Sialendoscopy in the treatment of salivary gland diseases

Johanna Jokela

Research output: ThesisDoctoral ThesisCollection of Articles


During the last few decades, the treatment of sialolithiasis and chronic recurrent sialadenitis has shifted more toward a minimally invasive approach. The development of salivary endoscopy (sialendoscopy) has allowed visual access into the salivary duct system to diagnose and treat various duct conditions. Favorable results have been achieved in the treatment of sialolithiasis and duct strictures, and the symptoms of chronic sialadenitis seem to respond to this novel intervention as well. The aim of the present study was to assess the results of sialendoscopy in the treatment of obstructive and chronic sialadenitis, the complications of sialendoscopy, and tolerability of sialendoscopy under local anesthesia (LA). In addition, the health-related quality of life (HRQoL) of sialadenitis patients and the costs of treatment were investigated. We evaluated the medical records of all (n=228) patients who underwent sialendoscopy at the Department of Otorhinolaryngology – Head and Neck Surgery at Helsinki University Hospital (HUS) between January 2011 and December 2013. Using these data, we analyzed the main endoscopic findings and treatment results. To assess the patient experience and compliance in sialendoscopy, 89 LA patients completed a questionnaire designed by the authors; on it, the patients rated their sensations (pain, discomfort, and nervousness) before, during, and after the operation using a scale from “none” to “major”. In the prospective study, 49 patients with chronic recurrent parotitis without sialoliths were collected. They underwent sialendoscopy and were randomized to receive either a concurrent intraductal injection of isotonic saline solution or 125 mg of hydrocortisone (1:1). To evaluate the incidence and nature of complications associated with sialendoscopy, we prospectively recruited 118 patients with 140 sialendoscopies between October 2015 and December 2016. Patient data, treatment failures, and complications were recorded in a database and analyzed. In the fifth study, all patients (n=260) who had a sialendoscopy at our institution between January 2014 and May 2016 were identified from a surgical database, and the direct hospital costs were retrospectively evaluated from one year before to one year after the sialendoscopy. In addition, the 15D health-related quality of life (15D HRQoL) questionnaire and a survey exploring the use of health care services during the preceding three months were mailed to the patients preoperatively and at 3 and 12 months postoperatively. The sialoliths were successfully removed in a majority of patients, but removal was possible with the endoscopic technique only in a minority. The symptoms resolved or improved in most patients after successful sialolith removal or stricture dilatation. Improvement was also seen in patients with inflammatory changes, but the symptoms relapsed quite often in this group. A single-dose steroid injection concomitant to sialendoscopy provided no additional benefit for the symptoms of chronic recurrent parotitis in this study. In most cases, both diagnostic and interventional sialendoscopy were well tolerated under LA or under local anesthesia with sedation (LAS), with reasonably low patient-reported discomfort and pain. The complications of sialendoscopy were usually related to interventional procedures, and infection was the most common complication. Treatment costs were higher in sialolithiasis patients than in patients with other diagnoses. In sialolithiasis patients, the improvement of HRQoL was noticed at three months postoperatively. In conclusion, according to this study, sialolithiasis patients benefit from the sialendoscopic intervention but combined techniques are often needed. Symptoms of chronic recurrent parotitis seem to improve after sialendoscopy, but total resolution of symptoms remains rare. Sialendoscopy is a safe and well-tolerated procedure, but not free of complications. It improves HRQoL, at least in patients with sialolithiasis in a short-term fashion.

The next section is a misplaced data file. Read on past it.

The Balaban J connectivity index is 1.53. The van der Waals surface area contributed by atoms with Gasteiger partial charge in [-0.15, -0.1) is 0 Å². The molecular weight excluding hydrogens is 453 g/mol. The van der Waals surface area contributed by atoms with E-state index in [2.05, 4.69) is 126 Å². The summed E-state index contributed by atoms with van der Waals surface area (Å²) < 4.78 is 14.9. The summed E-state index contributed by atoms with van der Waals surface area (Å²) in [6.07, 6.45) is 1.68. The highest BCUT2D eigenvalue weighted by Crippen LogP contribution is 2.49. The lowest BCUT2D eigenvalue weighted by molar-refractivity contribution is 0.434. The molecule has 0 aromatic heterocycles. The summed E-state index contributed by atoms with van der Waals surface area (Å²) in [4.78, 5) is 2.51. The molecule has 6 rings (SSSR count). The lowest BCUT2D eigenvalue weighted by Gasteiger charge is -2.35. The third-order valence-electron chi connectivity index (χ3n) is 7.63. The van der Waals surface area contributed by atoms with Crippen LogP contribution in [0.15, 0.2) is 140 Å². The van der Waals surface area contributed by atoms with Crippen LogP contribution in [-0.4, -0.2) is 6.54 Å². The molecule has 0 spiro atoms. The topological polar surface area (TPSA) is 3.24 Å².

Original languageEnglish
  • Saarinen, Riitta, Supervisor
  • Mäkitie, Antti, Supervisor
Place of PublicationHelsinki
Print ISBNs978-951-51-5587-0
Electronic ISBNs978-951-51-5588-7
Publication statusPublished - 2019
MoE publication typeG5 Doctoral dissertation (article)

Bibliographical note

M1 - 104 s. + liitteet

Fields of Science

  • Salivary Gland Diseases
  • +therapy
  • Salivary Gland Calculi
  • +economics
  • +diagnosis
  • +surgery
  • Sialadenitis
  • Quality of Life
  • Salivary Ducts
  • Endoscopy
  • +adverse effects
  • Hospital Costs
  • Parotitis
  • Patient Satisfaction
  • Chronic Disease
  • Recurrence
  • Treatment Outcome
  • Steroids
  • 3125 Otorhinolaryngology, ophthalmology

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